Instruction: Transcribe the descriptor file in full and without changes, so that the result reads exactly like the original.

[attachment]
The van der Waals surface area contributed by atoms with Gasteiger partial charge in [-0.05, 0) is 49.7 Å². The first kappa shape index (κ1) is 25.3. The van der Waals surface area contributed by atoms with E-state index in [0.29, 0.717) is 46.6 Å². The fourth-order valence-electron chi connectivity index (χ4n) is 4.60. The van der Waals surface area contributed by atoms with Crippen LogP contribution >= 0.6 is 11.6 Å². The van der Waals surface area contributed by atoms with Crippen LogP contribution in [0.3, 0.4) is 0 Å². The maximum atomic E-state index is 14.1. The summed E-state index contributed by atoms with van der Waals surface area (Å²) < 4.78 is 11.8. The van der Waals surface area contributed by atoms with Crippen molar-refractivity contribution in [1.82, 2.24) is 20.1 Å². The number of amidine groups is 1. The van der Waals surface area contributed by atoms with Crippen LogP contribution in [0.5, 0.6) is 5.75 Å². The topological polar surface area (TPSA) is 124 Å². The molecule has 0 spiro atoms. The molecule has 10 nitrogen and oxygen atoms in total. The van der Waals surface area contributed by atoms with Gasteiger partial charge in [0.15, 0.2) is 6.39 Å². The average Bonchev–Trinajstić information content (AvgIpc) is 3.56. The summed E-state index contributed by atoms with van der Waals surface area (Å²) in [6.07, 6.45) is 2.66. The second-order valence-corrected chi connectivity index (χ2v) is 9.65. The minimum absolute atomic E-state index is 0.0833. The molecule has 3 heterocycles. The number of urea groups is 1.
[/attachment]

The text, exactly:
The van der Waals surface area contributed by atoms with Gasteiger partial charge in [-0.05, 0) is 49.7 Å². The first kappa shape index (κ1) is 25.3. The van der Waals surface area contributed by atoms with E-state index in [0.29, 0.717) is 46.6 Å². The fourth-order valence-electron chi connectivity index (χ4n) is 4.60. The van der Waals surface area contributed by atoms with Crippen LogP contribution >= 0.6 is 11.6 Å². The van der Waals surface area contributed by atoms with Crippen LogP contribution in [0.3, 0.4) is 0 Å². The maximum atomic E-state index is 14.1. The summed E-state index contributed by atoms with van der Waals surface area (Å²) < 4.78 is 11.8. The van der Waals surface area contributed by atoms with Crippen molar-refractivity contribution in [1.82, 2.24) is 20.1 Å². The number of amidine groups is 1. The van der Waals surface area contributed by atoms with Crippen LogP contribution in [0.5, 0.6) is 5.75 Å². The topological polar surface area (TPSA) is 124 Å². The molecule has 0 spiro atoms. The molecule has 10 nitrogen and oxygen atoms in total. The van der Waals surface area contributed by atoms with Gasteiger partial charge in [0.15, 0.2) is 6.39 Å². The average Bonchev–Trinajstić information content (AvgIpc) is 3.56. The summed E-state index contributed by atoms with van der Waals surface area (Å²) in [6.07, 6.45) is 2.66. The second-order valence-corrected chi connectivity index (χ2v) is 9.65. The minimum absolute atomic E-state index is 0.0833. The molecule has 3 heterocycles. The number of urea groups is 1.